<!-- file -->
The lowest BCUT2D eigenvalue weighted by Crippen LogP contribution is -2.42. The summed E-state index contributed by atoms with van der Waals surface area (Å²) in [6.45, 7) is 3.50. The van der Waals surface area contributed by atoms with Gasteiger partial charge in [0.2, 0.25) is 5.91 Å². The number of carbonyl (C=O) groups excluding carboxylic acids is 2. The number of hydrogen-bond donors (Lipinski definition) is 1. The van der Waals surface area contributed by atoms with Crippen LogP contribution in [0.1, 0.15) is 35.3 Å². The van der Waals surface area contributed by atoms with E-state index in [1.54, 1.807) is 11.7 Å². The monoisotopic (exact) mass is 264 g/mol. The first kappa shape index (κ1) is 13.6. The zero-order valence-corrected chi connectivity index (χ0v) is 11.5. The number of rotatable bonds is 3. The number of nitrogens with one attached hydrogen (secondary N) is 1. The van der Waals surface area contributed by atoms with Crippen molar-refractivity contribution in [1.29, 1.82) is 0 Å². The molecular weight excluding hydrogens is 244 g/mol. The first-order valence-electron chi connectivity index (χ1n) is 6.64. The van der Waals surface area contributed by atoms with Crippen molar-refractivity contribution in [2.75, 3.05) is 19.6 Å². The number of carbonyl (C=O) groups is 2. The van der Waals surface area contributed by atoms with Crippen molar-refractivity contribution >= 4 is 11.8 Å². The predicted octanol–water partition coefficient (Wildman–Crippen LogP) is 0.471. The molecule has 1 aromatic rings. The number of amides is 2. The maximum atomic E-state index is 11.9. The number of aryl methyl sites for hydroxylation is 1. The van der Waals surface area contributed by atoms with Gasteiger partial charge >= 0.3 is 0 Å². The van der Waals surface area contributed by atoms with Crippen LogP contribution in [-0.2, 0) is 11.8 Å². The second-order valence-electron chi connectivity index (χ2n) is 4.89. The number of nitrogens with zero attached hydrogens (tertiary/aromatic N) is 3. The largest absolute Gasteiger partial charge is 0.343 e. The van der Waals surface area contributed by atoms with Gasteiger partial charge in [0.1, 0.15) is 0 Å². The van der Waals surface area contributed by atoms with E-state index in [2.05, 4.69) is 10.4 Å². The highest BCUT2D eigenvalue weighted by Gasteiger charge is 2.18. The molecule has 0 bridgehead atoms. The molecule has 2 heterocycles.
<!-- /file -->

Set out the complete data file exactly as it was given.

The lowest BCUT2D eigenvalue weighted by Crippen LogP contribution is -2.42. The summed E-state index contributed by atoms with van der Waals surface area (Å²) in [6.45, 7) is 3.50. The van der Waals surface area contributed by atoms with Gasteiger partial charge in [0.2, 0.25) is 5.91 Å². The number of carbonyl (C=O) groups excluding carboxylic acids is 2. The number of hydrogen-bond donors (Lipinski definition) is 1. The van der Waals surface area contributed by atoms with Crippen LogP contribution in [0.1, 0.15) is 35.3 Å². The van der Waals surface area contributed by atoms with E-state index in [1.54, 1.807) is 11.7 Å². The monoisotopic (exact) mass is 264 g/mol. The first kappa shape index (κ1) is 13.6. The zero-order valence-corrected chi connectivity index (χ0v) is 11.5. The number of rotatable bonds is 3. The number of nitrogens with one attached hydrogen (secondary N) is 1. The van der Waals surface area contributed by atoms with Crippen molar-refractivity contribution in [1.29, 1.82) is 0 Å². The molecular weight excluding hydrogens is 244 g/mol. The first-order valence-electron chi connectivity index (χ1n) is 6.64. The van der Waals surface area contributed by atoms with Crippen molar-refractivity contribution in [2.75, 3.05) is 19.6 Å². The number of carbonyl (C=O) groups is 2. The van der Waals surface area contributed by atoms with Crippen molar-refractivity contribution >= 4 is 11.8 Å². The predicted octanol–water partition coefficient (Wildman–Crippen LogP) is 0.471. The molecule has 1 aromatic rings. The number of amides is 2. The maximum atomic E-state index is 11.9. The number of aryl methyl sites for hydroxylation is 1. The van der Waals surface area contributed by atoms with Gasteiger partial charge >= 0.3 is 0 Å². The van der Waals surface area contributed by atoms with Crippen LogP contribution in [-0.2, 0) is 11.8 Å². The second-order valence-electron chi connectivity index (χ2n) is 4.89. The number of nitrogens with zero attached hydrogens (tertiary/aromatic N) is 3. The largest absolute Gasteiger partial charge is 0.343 e. The van der Waals surface area contributed by atoms with Gasteiger partial charge in [0.1, 0.15) is 0 Å². The van der Waals surface area contributed by atoms with E-state index in [2.05, 4.69) is 10.4 Å². The highest BCUT2D eigenvalue weighted by Gasteiger charge is 2.18. The molecule has 0 bridgehead atoms. The molecule has 2 heterocycles.